In order to avoid our diet becoming too boring or introducing nutritional gaps, we simply switch up our meals every week. So for example, if I eat two Beet Strong bars and a bowl of berries for breakfast one work week, the next week I may eat a bowl of peas, an apple, and two eggs. For lunch, I generally take rice, some combination of three to four vegetables (mushroom, celery, pepper, and onion has been my combo kick recently), and a source of protein (wild-caught salmon or tofu most weeks, sometimes pasture-raised chicken). We do not prepare dinners in advance, but we have taken the thought out of that as well. Every week, Monday through Friday, we usually eat rice and vegetables with over-easy eggs. We mix it up on the weekend for some variety. Same applies to snacks. I only eat about a combo of two or three items, from a list of about five or six, for post work/pre-gym snack. This snack list includes protein bars, protein shakes, apples, berries, peas, or rice cakes. Personally, I have found this strategy helpful for several reasons.  That’s enough about me though. What about some anecdotes from other people?

In a reddit forum a couple years ago, a reader asked for some advice on people’s experience with repetitive diets. To my surprise, a lot of people had quite a bit of success with these types of meal plans. I only say to my surprise because I do not have many personal acquaintances who have adopted such a strategy. Anyways, one reader commented she had been using this strategy for around ten years, and hypothesized she did not get tired of her meals because she makes “lovely” meals (her meals really did sound exquisite). Another reader commented that he too, ate very similar meals. However, he increased his perceived variety by adding different spice combinations and low calorie condiments to his meals. One reader noted they eat the same breakfast and lunch to keep things simple, but they enjoyed a unique dinner every night. Another member pointed out that she did not prepare her own meals, but ate one of two things for lunch everyday, and one of four meals for her dinners. She found this to be a good strategy which allowed her to incorporate repetitive meals and count her macronutrients. Another reader mentioned that the repetitive nature of the diet helped them with avoiding uncontrolled bouts of eating as they no longer saw food as a form of entertainment. Another member pointed out they prepared three meals for each day of the week, but they did not eat them in any particular order. So on any given day, they may eat lunch/dinner type foods for breakfast and breakfast type foods for lunch or dinner. Here is another reddit thread by a college-student that you may find helpful. She essentially outlines her diet and exercise routine that allowed her to drop about 10 lbs. You’ll notice she also ate a fairly repetitive diet with some refeeds and a little bit of alcohol mixed in.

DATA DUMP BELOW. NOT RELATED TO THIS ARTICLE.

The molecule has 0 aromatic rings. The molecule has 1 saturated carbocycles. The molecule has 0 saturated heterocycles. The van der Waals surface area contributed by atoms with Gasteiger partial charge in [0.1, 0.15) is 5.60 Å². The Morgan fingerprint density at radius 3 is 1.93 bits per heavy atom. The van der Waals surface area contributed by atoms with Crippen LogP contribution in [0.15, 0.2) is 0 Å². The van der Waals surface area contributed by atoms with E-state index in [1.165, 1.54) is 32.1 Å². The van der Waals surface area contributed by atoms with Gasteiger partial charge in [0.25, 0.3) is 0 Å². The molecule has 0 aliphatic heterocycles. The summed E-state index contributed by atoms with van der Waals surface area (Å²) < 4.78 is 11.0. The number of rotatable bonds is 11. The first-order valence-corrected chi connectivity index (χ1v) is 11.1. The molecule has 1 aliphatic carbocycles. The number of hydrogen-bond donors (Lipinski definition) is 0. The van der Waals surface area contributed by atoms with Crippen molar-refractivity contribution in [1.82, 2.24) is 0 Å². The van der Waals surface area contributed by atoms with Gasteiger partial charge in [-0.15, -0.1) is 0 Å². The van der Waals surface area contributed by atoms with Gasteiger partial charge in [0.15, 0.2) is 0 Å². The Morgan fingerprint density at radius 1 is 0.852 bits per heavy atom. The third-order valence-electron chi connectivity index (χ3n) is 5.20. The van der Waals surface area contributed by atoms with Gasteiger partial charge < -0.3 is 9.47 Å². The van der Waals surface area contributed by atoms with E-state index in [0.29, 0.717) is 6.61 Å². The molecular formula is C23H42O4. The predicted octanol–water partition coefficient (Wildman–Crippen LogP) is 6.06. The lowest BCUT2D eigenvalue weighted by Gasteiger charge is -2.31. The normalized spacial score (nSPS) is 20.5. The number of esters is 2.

So should you eat a repetitive diet? Before concluding this series, I want to point out some caveats and offer a few points to consider. Like myself, a lot of the commenters in the thread on repetitive meals I mentioned did not mind the monotonous eating. However, some of them mentioned that they had a spouse or children who refused to eat in such a way. Author Gretchen Rubin discusses this topic at length in her book on building good habits, titled “Better than Before”. Gretchen discusses how our personality type will largely affect our adoption strategies in regards to forming certain habits, like eating patterns. She classifies individuals into “moderators” and “abstainers”. An abstainer would be the type of person to adopt repetitive eating patterns. This is the type of person who knows they cannot eat just a few chips, a piece of pizza, a couple squares of chocolate, etc. Therefore, this type of person would have better success eating repetitive meals containing foods they find satisfying, but not likely to trigger over eating. Every so often they can allow themselves to eat multiple servings of chips, a whole chocolate bar or two, or several pieces of pizza, tacos, etc.